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Your Environment. Your Health.

Progress Reports: University of New Mexico: Community Engagement Core

Superfund Research Program

Community Engagement Core

Project Leader: David Begay
Co-Investigators: Christopher L. Shuey (Southwest Research and Information Center), Nancy Maryboy (Indigenous Education Institute), Paul Robinson (Southwest Research and Information Center)
Grant Number: P42ES025589
Funding Period: 2017-2022
View this project in the NIH Research Portfolio Online Reporting Tools (RePORT)

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Progress Reports

Year:   2019  2018  2017 

The University of New Mexico Metal Exposure and Toxicity Assessment on Tribal Lands in the Southwest (UNM METALS) Superfund Research Program Community Engagement Core (CEC) collaborates with three Native communities affected by uranium mine wastes: Pueblo of Laguna; the Navajo Red Water Pond Road Community Association, New Mexico (NM); and the Blue Gap-Tachee Chapter in northeastern Arizona. CEC staff work most closely with Project leaders, staff, and trainees of the Immobilization of U, As, and Co-occurring Metals in Mine Wastes, Toxic Metals in Airborne Particulate Matter Originating from Abandoned Uranium Mine (AUM) Sites, and Modulation of Uranium and Arsenic Immune Dysregulation by Zinc Projects; and the Research Translation, Training, and Administrative Cores to implement the aims of the CEC. Major accomplishments included:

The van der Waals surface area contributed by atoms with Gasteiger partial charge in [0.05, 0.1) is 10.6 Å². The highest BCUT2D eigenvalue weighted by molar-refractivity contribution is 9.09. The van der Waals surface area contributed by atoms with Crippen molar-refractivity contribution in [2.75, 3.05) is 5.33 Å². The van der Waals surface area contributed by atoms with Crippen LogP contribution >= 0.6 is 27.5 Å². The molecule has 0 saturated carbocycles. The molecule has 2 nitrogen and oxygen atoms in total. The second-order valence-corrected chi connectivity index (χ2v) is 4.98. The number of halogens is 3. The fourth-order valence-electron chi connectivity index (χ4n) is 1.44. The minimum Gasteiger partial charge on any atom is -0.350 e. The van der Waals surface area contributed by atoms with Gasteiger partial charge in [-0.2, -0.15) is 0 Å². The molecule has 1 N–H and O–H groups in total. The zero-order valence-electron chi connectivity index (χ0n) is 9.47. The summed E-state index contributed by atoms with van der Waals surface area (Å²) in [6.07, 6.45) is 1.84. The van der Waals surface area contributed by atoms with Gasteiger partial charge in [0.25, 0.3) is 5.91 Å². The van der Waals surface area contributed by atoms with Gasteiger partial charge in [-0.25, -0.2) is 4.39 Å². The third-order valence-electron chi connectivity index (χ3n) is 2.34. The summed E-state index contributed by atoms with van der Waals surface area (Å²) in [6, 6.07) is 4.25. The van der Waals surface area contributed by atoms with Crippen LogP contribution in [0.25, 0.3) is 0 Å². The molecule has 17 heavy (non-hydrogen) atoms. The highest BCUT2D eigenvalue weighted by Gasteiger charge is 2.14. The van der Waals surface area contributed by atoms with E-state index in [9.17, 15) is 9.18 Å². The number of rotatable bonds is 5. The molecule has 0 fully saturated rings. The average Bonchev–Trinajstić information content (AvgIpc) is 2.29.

• Maintaining community liaisons in the partner communities;
  • Collaboratively conducting Superfund Indigenous Cultural Training II for faculty and trainees;
  • Holding four meetings in Paguate, NM, including a Listening Session, to identify community concerns and needs;
  • Developing a citizen soil-sampling program for Paguate croplands starting in February 2020;
  • Developing a community-based Health Studies Work Group to build consensus for future health studies addressing chronic exposures to mine dusts;
  • Facilitating collection of dust samples and new meteorological data from four monitoring stations in Laguna;
  • Facilitating operation of AirCare1 mobile lab in Paguate to assess cardiovascular responses in mice exposed to ambient dust next to the Jackpile Mine;
  • Collaboratively preparing research briefs summarizing results of water quality studies and particulate monitoring in Laguna villages;
  • Collaborating with the Modulation of Uranium and Arsenic Immune Dysregulation by Zinc Project to conduct four community-based blood and urine collections for the Thinking Zinc clinical trial;
  • Supporting a Navajo graduate student examining constraints on land-use planning in a community impacted by 20 abandoned uranium mines;
  • Providing research findings and technical support to the Navajo Environmental Response Trustee II conducting a water study in Blue Gap-Tachee; and
  • Assisting Laguna Pueblo with congressional testimony supporting renewal and expansion of the Radiation Exposure Compensation Act.

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